An Automated Tool for Detection and Tutoring of Sources of Ambiguities in Requirements Documents
Ayat Shaaban1, Hanan Elazhary2, Ehab Hassanein3
1Ayat Shaaban*, Information Systems Department, Cairo University, Cairo, Egypt.
2Hanan Elazhary, College of Computer Science and Engineering, University of Jeddah, Jeddah, Saudi Arabia; Computers and Systems Department, Electronics Research Institute, Cairo, Egypt.
3Ehab Hassanein, Information Systems Department, Cairo University, Cairo, Egypt.
Manuscript received on 6 August 2019. | Revised Manuscript received on 14 August 2019. | Manuscript published on 30 September 2019. | PP: 2371-2375 | Volume-8 Issue-3 September 2019 | Retrieval Number: C4660098139/2019©BEIESP | DOI: 10.35940/ijrte.C4660.098319
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© The Authors. Blue Eyes Intelligence Engineering and Sciences Publication (BEIESP). This is an open access article under the CC-BY-NC-ND license (http://creativecommons.org/licenses/by-nc-nd/4.0/)
Abstract: Software Engineering (SE) is the application of essentials to deal with the analysis, design, development, testing, deployment and management – Software Development Life Cycle (SDLC) – of software systems. Requirements Engineering (RE) is responsible for the most critical task in the SDLC; which is transforming the requirements and wishes of the software users into complete, accurate and formal specifications. One of the main responsibilities of RE is the creation of a software requirements document that exactly, reliably, and totally defines the functional and non-functional properties of the system to be developed. At some point through the RE process, the requirements are written using a Natural Language (NL). On one hand, NLs are flexible, common, and popular. On the other hand, NLs are recognized widely as inherently ambiguous. Ambiguity is noticed in a requirement document when a piece of text is interpreted in distinct ways. This may lead to erroneous software that is too expensive to correct in later phases of the SDLC. Many tools have been developed in the literature to detect ambiguities in requirements documents. Best practices for writing requirements have also been proposed to help avoid ambiguities in the first place. The goal of this paper is to combine features from both approaches by developing the Ambiguity Checker Tutor (ACTutor), which not only detects ambiguities, but also aids in tutoring requirements engineers to apply best practices while writing requirements (rather than merely listing them). The paper is mainly concerned with proving the tutoring effectiveness of ACTutor through empirical evaluation.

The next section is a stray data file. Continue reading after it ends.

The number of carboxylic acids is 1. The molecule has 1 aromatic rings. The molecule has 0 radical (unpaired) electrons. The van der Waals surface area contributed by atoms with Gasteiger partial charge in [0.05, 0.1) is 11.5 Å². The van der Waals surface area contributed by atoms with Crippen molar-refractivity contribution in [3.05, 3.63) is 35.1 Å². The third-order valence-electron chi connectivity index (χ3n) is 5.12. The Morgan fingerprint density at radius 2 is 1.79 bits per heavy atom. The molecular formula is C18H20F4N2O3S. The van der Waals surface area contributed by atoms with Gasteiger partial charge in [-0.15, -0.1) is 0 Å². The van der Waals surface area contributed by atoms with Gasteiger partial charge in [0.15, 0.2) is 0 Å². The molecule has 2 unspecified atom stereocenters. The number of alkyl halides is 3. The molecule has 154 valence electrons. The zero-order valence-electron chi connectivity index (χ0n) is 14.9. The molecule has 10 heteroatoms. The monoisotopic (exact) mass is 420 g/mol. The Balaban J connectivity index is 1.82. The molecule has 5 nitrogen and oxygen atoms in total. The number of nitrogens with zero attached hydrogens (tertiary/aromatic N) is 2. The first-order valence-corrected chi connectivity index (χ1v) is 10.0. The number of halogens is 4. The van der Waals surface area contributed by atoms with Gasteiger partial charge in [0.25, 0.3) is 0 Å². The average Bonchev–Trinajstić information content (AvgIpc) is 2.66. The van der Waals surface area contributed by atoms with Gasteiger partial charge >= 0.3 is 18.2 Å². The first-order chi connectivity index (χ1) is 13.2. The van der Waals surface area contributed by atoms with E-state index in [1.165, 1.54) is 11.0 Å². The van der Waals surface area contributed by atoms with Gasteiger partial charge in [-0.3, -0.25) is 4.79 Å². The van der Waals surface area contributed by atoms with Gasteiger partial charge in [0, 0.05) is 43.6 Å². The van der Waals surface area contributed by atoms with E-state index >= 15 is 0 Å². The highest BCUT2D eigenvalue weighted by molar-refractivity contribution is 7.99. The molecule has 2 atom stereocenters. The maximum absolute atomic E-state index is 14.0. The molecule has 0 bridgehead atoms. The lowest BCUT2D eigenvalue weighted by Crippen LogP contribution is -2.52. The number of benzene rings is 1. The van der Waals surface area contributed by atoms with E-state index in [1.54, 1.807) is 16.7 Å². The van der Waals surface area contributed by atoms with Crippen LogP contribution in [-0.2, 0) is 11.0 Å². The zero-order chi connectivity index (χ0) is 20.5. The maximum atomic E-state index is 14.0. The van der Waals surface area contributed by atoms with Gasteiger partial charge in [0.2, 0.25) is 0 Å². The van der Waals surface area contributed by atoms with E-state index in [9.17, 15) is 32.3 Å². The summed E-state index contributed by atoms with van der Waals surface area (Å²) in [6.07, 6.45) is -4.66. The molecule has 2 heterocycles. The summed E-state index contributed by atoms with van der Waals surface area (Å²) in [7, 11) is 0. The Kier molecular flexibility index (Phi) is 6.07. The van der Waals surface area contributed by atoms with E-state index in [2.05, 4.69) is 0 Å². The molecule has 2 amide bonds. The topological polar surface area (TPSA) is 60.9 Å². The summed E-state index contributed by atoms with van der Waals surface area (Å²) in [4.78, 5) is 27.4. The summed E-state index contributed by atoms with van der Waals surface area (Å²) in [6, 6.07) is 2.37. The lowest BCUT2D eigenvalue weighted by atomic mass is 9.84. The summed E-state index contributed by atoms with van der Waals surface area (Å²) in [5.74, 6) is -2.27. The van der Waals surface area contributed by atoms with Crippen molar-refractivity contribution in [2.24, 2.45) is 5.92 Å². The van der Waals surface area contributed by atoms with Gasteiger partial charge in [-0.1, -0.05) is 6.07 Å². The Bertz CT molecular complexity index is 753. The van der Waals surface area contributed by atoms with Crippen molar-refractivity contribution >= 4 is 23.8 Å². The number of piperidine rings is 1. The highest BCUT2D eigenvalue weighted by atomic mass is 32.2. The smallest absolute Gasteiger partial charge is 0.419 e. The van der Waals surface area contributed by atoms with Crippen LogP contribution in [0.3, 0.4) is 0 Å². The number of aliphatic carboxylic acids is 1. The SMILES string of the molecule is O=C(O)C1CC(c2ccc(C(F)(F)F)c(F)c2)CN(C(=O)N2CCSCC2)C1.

Keywords: Ambiguities, Ambiguity Resolution, Requirements Documents, Software Engineering, Tutoring Systems.
Scope of the Article: Automated Software Specification